[Thin lamp wick).  What??? You can't use wick on gas!!!!!!  So, they did about 200' of 3" and 4'  they wicked only the first half of the joint so no thread would show.  They were right...not one leak. I would never do it, but they were right.   Another time another company, the inspector caught a thread sticking out and made them take hundreds of feet, with numerous branches apart.  Ouch! Mad Dog
    Long Beach Ed
  • Alan (California Radiant) Forbes
    Alan (California Radiant) Forbes Member Posts: 4,103
    edited February 2023
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    Long ago, the local AHJ made us test new gas lines with a mercury manometer. Now, it's with a glycerin-filled gauge. It just shows you how much the inspector's trusted the contractors. Perhaps with good reason.
    8.33 lbs./gal. x 60 min./hr. x 20°ΔT = 10,000 BTU's/hour

    Two btu per sq ft for degree difference for a slab
  • EBEBRATT-Ed
    EBEBRATT-Ed Member Posts: 15,835
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    I have herd of contractors throwing a gauge on the ground to make it stick at the right pressure. Some inspectors around here want two gauges for that reason,
  • ChrisJ
    ChrisJ Member Posts: 15,915
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    I have herd of contractors throwing a gauge on the ground to make it stick at the right pressure. Some inspectors around here want two gauges for that reason,
    Mine walked up to it, said "does this even work" and let a few bursts of air out to make sure the gauge responded.


    Two gauges seems ridiculous, you could just break both....


    Single pipe quasi-vapor system. Typical operating pressure 0.14 - 0.43 oz. EcoSteam ES-20 Advanced Control for Residential Steam boilers. Rectorseal Steamaster water treatment
  • Bob Harper
    Bob Harper Member Posts: 1,048
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    ChrisJ said:

    First of all, the IFGC/ NFPA 54 both call for 3 psi x 10 min. or 10x the maximum working pressure. Since most gas controls allow for 14 wci/ 0.5 psi that takes you to 5 psi. The test gauge cannot be greater than 5x the test pressure. At low pressure, that means a 25 psi gauge. At 90 psi, that's a 450 psi gauge. How big must a leak be for a 450 psi gauge's needle to move in 10 min. vs. the low pressure? The low pressure test is MUCH more accurate at finding small leaks. A large leak will be evident right away.
    What if an unpainted pipe passes a 10,000 psi test then gets acid spilled on it? Does the high pressure test prevent changes to the piping? The test should be based upon the test conditions at the time. Painting protects the pipe. Sch. 40 pipe is not going to be adversely affected by surface corrosion. The paint inhibits further corrosion. Most shutoff valves are rated for 5 psi. The high pressure test can blow valve seats and bonnet seals thus causing a leak. You have to isolate appliance controls valves when testing > 14 wci. by disconnecting the piping and capping it.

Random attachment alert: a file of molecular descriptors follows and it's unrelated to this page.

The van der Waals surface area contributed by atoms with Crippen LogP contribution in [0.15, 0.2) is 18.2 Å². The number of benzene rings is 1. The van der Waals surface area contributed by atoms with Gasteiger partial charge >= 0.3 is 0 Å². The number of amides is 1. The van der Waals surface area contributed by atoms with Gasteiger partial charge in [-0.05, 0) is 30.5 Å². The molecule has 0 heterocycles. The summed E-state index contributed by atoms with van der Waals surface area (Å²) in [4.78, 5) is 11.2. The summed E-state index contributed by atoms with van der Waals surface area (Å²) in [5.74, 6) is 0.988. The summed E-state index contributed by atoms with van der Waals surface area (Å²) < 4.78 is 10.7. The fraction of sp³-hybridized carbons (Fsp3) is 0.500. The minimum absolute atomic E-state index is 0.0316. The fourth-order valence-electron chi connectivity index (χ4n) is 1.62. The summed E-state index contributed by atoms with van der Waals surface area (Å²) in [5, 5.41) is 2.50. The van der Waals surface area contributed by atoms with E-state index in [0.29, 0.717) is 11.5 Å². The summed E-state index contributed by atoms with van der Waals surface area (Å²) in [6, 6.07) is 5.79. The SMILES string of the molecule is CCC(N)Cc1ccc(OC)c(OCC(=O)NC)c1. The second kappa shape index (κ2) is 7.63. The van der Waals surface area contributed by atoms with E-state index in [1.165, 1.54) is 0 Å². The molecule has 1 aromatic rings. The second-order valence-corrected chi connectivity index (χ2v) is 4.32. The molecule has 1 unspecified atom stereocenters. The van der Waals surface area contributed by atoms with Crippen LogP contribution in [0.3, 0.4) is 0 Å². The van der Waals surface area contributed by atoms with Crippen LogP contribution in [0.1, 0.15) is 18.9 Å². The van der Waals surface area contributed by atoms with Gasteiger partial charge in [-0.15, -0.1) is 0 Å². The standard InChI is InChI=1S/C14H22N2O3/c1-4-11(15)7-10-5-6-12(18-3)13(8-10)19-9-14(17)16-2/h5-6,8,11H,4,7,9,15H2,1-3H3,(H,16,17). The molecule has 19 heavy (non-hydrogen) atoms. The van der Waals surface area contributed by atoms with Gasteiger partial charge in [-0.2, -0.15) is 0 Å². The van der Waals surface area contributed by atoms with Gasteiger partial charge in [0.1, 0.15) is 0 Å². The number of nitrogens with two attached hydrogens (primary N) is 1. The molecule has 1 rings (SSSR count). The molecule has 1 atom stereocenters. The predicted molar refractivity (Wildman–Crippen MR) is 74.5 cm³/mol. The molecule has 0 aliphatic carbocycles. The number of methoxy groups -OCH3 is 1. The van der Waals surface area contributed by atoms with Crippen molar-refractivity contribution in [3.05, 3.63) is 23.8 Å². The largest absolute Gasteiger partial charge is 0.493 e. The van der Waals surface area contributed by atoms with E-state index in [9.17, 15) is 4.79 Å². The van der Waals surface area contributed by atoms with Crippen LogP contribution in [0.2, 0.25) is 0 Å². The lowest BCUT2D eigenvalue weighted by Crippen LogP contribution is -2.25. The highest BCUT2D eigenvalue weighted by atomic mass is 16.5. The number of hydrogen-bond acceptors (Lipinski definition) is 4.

I don't know about the 5X thing for gauges, but the way you worded that was the gauge cannot be larger than 5X. For me, testing 100 psi I'd want a 150 to 200 psi gauge.

    How much gas has to leak for you to be able to detect a leak on a 200 psi gauge? In the lab, they use a Bubble-O-Meter on gas valves to detect ultra low level leaks. A gas combination valve is tested to ANSI stds. allowing 235 cc/hr through the valve's main operator and 215 cc/hr through the seals of the valve. Humans can detect the odorant in the gas that equates to a level of about 1-2 ppm. This means a leak at a level of about an ounce per year. Not gonna see that kind of leak manifesting as needle deflection on a high psi gauge. Low level leaks are detected at ultra-low pressures. Medium level leaks are detected by low psi gauges. Very high pressure leaks can be detected by sound, smell, high psi gauges and the inability to even get up to test pressure on a low psi gauge. A leak that requires 89 psi will be so bad that you will easily detect it using lower pressure gear. It's simply stupid. All this does not require an electronic gas sniffer or anything else. High pressure testing endangers the public rather than protecting.